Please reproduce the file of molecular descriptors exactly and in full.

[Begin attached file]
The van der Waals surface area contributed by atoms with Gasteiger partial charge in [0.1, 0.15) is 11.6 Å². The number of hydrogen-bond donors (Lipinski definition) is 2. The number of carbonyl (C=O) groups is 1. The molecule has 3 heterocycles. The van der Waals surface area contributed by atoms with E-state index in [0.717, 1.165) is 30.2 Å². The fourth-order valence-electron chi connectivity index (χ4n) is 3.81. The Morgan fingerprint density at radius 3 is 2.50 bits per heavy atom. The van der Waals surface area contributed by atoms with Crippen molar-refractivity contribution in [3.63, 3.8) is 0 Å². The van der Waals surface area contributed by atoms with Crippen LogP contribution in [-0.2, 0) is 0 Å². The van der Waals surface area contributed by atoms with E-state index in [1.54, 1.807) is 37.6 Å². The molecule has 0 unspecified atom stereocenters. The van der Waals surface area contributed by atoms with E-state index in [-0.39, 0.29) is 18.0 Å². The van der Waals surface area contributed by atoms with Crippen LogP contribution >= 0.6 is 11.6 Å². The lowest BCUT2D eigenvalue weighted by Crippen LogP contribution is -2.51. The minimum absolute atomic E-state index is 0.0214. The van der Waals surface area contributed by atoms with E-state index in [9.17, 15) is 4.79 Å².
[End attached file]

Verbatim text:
The van der Waals surface area contributed by atoms with Gasteiger partial charge in [0.1, 0.15) is 11.6 Å². The number of hydrogen-bond donors (Lipinski definition) is 2. The number of carbonyl (C=O) groups is 1. The molecule has 3 heterocycles. The van der Waals surface area contributed by atoms with E-state index in [0.717, 1.165) is 30.2 Å². The fourth-order valence-electron chi connectivity index (χ4n) is 3.81. The Morgan fingerprint density at radius 3 is 2.50 bits per heavy atom. The van der Waals surface area contributed by atoms with Crippen molar-refractivity contribution in [3.63, 3.8) is 0 Å². The van der Waals surface area contributed by atoms with Crippen LogP contribution in [-0.2, 0) is 0 Å². The van der Waals surface area contributed by atoms with E-state index in [1.54, 1.807) is 37.6 Å². The molecule has 0 unspecified atom stereocenters. The van der Waals surface area contributed by atoms with E-state index in [-0.39, 0.29) is 18.0 Å². The van der Waals surface area contributed by atoms with Crippen LogP contribution >= 0.6 is 11.6 Å². The lowest BCUT2D eigenvalue weighted by Crippen LogP contribution is -2.51. The minimum absolute atomic E-state index is 0.0214. The van der Waals surface area contributed by atoms with E-state index in [9.17, 15) is 4.79 Å².